The multicenter clinical trial will randomly assign patients to either application of the hydrogel polymer at the end of the procedure or sutured incision closure. Patients will be followed postoperatively for assessment of wound leaks, measurement of IOP, and cylindrical change.
Steven J. Dell, MD, is an investigator in the pivotal trial and also participated in a previous randomized, controlled, U.S. multicenter study that evaluated the safety and efficacy of the hydrogel for providing ocular protection and relief of pain or discomfort in the acute postoperative period after cataract surgery [Dell SJ, Hovanesian JA, Raizman MB, et al. J Cataract Refract Surg. 2011;37:113-121].
"Although clear corneal incisions may appear sealed when they are tested at the end of the procedure and when the patient returns for the postop day 1 visit, there can be transient hypotony between these time points causing a less-than-optimally constructed incision to gape open," said Dr. Dell, medical director of Dell Laser Consultants, Austin, TX. "There has been increasing evidence in the literature that these wound gapes in the early postoperative period may allow egress of intraocular fluids, which can lead to minor or severe complications following surgery.
"Complications resulting from cataract surgery are rare, however, they can be devastating when they occur," he added. "Therefore, any intervention offering the potential to maintain a sealed incision postoperatively warrants investigation."
The hydrogel bandage is reconstituted just prior to application using the supplied polyethylene glycol powder and diluent-activating solution. Mixing the two agents together results in a liquid that is transferred onto the ocular surface using a supplied applicator. The liquid forms a soft flexible gel in situ on the ocular surface.
The formulation also includes a blue colorant that enables product visualization during application, but the color disappears quickly. Thereafter, persistence of the ocular hydrogel bandage can be demonstrated with fluorescein staining.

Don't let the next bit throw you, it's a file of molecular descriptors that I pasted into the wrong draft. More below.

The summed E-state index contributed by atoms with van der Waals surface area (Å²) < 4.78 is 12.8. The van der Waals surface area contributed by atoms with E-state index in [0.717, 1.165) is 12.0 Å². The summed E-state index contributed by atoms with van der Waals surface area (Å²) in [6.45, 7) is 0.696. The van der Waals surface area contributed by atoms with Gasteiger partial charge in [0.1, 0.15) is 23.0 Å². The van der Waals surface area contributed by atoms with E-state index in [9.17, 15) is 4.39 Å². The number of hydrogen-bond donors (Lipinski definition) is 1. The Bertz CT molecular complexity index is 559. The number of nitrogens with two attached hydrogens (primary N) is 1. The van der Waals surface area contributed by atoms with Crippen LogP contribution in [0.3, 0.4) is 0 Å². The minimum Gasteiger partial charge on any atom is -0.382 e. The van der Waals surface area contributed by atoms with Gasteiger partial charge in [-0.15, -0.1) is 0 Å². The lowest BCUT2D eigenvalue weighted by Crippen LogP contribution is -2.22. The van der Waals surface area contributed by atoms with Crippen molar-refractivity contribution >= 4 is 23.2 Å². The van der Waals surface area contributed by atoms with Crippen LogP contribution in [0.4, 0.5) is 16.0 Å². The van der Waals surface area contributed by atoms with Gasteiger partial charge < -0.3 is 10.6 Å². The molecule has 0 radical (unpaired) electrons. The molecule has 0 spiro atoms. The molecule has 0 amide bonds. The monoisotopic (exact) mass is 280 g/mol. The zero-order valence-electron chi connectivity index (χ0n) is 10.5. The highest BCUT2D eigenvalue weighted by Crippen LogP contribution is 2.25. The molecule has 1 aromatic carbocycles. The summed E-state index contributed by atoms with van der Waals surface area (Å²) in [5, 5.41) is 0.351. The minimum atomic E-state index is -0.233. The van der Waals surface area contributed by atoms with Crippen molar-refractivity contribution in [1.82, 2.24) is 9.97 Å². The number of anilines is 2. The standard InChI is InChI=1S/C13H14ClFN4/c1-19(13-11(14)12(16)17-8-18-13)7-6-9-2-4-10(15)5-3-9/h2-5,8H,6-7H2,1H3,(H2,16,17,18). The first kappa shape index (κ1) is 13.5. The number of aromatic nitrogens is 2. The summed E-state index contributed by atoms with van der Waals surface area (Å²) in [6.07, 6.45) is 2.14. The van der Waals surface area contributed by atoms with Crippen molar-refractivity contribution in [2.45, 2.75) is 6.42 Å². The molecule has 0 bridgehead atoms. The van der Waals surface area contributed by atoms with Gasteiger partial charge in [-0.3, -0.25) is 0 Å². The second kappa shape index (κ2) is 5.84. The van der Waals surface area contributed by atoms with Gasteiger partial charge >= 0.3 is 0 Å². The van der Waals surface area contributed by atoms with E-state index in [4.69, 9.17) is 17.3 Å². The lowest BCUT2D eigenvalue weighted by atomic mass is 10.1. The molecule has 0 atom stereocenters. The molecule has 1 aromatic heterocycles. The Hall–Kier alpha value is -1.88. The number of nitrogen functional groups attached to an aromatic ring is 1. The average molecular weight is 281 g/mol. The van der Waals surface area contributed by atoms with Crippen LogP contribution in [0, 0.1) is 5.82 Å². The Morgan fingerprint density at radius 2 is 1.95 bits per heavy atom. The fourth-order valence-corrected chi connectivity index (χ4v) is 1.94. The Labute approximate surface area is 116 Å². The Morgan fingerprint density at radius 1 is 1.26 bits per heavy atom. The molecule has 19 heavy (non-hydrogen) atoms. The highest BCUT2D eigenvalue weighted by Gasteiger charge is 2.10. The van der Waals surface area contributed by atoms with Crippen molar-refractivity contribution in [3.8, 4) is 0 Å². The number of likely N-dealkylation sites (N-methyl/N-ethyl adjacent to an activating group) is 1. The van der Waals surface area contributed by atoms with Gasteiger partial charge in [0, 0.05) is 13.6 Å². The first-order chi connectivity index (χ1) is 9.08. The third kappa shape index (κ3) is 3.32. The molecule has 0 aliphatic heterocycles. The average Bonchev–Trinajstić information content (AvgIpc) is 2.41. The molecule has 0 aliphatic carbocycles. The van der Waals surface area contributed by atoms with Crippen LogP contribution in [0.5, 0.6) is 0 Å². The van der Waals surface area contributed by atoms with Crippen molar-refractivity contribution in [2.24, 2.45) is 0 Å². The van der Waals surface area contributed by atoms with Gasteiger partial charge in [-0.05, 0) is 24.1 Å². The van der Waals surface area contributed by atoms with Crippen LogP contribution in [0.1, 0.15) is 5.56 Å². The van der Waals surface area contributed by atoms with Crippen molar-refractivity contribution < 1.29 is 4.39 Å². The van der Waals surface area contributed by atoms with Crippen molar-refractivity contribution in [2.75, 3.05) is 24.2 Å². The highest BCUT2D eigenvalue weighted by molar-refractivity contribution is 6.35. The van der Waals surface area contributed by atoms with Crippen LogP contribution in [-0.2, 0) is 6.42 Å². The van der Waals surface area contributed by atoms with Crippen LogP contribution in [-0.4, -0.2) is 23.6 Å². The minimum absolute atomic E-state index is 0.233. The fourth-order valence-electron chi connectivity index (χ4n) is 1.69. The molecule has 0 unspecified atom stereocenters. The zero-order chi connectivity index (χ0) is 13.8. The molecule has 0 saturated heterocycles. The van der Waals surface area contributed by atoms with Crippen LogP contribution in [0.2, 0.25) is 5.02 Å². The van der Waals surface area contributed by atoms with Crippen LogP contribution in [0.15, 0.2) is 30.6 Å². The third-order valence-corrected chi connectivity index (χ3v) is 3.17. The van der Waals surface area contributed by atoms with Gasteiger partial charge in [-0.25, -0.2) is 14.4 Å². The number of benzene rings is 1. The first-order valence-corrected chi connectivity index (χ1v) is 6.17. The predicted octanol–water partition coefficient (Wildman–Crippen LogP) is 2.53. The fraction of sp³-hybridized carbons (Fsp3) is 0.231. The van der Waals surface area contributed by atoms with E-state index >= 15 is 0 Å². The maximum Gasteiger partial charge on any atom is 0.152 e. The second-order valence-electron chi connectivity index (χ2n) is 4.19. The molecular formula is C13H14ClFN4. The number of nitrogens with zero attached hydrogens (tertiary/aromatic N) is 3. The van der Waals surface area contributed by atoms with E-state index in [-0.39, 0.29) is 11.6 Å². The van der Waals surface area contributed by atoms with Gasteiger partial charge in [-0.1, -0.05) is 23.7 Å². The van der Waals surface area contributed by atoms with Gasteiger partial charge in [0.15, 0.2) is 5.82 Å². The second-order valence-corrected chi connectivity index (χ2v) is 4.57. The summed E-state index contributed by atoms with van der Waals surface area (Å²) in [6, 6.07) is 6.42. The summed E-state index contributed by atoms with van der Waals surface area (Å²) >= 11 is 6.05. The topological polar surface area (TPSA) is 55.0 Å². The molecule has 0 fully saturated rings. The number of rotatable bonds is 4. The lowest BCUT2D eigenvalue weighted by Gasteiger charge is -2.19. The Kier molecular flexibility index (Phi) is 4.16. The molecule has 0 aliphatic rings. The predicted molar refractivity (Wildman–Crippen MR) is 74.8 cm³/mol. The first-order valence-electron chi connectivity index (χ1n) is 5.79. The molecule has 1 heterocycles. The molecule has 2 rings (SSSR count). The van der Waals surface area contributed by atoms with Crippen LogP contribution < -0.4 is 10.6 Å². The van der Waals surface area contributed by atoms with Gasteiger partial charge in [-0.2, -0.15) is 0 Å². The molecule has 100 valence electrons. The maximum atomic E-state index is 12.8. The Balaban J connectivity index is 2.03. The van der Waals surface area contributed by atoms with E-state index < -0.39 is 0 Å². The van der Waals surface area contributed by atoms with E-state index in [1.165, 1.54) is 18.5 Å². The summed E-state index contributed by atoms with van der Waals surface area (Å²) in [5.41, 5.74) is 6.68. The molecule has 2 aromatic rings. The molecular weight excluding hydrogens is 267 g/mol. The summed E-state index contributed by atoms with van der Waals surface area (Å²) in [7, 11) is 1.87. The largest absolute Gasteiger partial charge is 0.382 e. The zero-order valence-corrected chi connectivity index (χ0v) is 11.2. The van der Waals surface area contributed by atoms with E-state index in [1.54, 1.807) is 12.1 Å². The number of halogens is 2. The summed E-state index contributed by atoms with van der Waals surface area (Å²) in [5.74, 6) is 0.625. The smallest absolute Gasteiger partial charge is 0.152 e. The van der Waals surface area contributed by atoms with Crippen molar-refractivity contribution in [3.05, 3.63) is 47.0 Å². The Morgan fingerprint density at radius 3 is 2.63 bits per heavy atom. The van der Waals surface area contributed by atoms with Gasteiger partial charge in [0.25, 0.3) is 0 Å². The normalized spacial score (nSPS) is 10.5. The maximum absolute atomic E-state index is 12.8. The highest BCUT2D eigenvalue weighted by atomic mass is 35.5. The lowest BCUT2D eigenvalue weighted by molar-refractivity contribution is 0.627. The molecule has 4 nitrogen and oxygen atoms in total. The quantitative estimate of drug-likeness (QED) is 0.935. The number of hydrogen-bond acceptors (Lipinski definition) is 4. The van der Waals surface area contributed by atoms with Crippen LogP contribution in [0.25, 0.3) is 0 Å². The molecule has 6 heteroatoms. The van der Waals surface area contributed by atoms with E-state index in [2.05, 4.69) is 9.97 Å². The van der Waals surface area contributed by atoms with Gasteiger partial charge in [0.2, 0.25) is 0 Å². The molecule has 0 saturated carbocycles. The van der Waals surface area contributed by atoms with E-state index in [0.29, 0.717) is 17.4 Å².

"My experience using the product in the previous randomized trial showed it was quick and easy to use and remained on the incision in the immediate postoperative period when wounds are most vulnerable," Dr. Dell said. "After which, it gently sloughs off in the patient's tears."
He noted that while there is good reason to investigate the efficacy and safety of the ocular hydrogel bandage for covering the clear corneal incision after cataract surgery, looking ahead to its possible approval, the introduction of the product will certainly generate discussion about cost and reimbursement.
"Cataract surgery is arguably one of the most successful operations in medicine today, and in today's economic environment, when any new product is added into the mix, it is valid to ask how it will be paid for and where it will fit in," Dr. Dell said.
The in situ gel-forming hydrogel is CE Mark approved as a nonmedicated temporary protective barrier for ocular surface protection and prevention of irritation-induced pain or discomfort when it is applied to corneal, scleral, and conjunctival tissues.